Reminder: the deadline for pharmacist practice permit and pharmacy licence renewal is 11:59 p.m. on May 31, 2019.

The risk of using paperless records

February 20, 2019

Technology in the workplace can change workflow and save time. But it can also pose a risk if not used correctly.

Paperless systems used in some pharmacies mean that prescriptions no longer need to be scanned into the computer and then shredded. Now, everything can be done on the computer, from entering credentials, to doing checks electronically, to printing labels and receipts. But what happens if you get called away from the keyboard? If you are still logged on to that computer, any changes or searches that take place would still be under your profile. You are responsible for everything done under your profile, even if you are unaware.

Electronic prescriptions are acceptable, if certain conditions are met. There must be an audit trail that identifies everyone involved and their role in the process.

Some systems don’t require credentials to be entered every time you access the system, so if you walk away from the computer, someone else can use the system under your profile. If this is the case, make sure you log off every time you leave your workstation. Other systems need you to enter credentials at every step to ensure integrity.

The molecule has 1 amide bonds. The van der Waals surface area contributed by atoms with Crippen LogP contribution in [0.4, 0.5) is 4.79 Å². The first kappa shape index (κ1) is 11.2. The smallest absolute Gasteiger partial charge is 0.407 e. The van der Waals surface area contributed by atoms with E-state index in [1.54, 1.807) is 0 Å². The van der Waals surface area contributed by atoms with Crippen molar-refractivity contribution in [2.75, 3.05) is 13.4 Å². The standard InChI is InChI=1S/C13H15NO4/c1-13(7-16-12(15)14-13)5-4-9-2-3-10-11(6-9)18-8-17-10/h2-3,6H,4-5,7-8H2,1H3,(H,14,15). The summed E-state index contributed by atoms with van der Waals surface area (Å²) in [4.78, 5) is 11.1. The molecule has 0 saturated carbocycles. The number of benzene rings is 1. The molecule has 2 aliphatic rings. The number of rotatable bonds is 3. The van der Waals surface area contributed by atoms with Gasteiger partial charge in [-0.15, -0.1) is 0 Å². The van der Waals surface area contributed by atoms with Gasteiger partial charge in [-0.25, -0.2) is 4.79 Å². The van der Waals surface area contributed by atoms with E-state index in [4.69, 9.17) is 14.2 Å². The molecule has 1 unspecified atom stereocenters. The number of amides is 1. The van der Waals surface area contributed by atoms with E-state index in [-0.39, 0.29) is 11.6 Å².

Focus on the outcome, and make sure every transaction is reflective of who performed the transaction.  If you don’t – you are breaching the standards. Accurate record-keeping is an obligation of the licensee as stated in the Standards for the Operation of Licensed Pharmacies.

If you are the licensee, remember you have a responsibility to ensure that your pharmacy staff have the tools they need to meet their obligations to the standards.  This means having detailed policy and procedure around how data is entered, ensuring that the pharmacy software has adequate security measures, and it is able to document which pharmacy team member performs any given task. For more information, please refer to standards 8.5(b) and 8.6(d-g) in the Standards for the Operation of Licensed Pharmacies.

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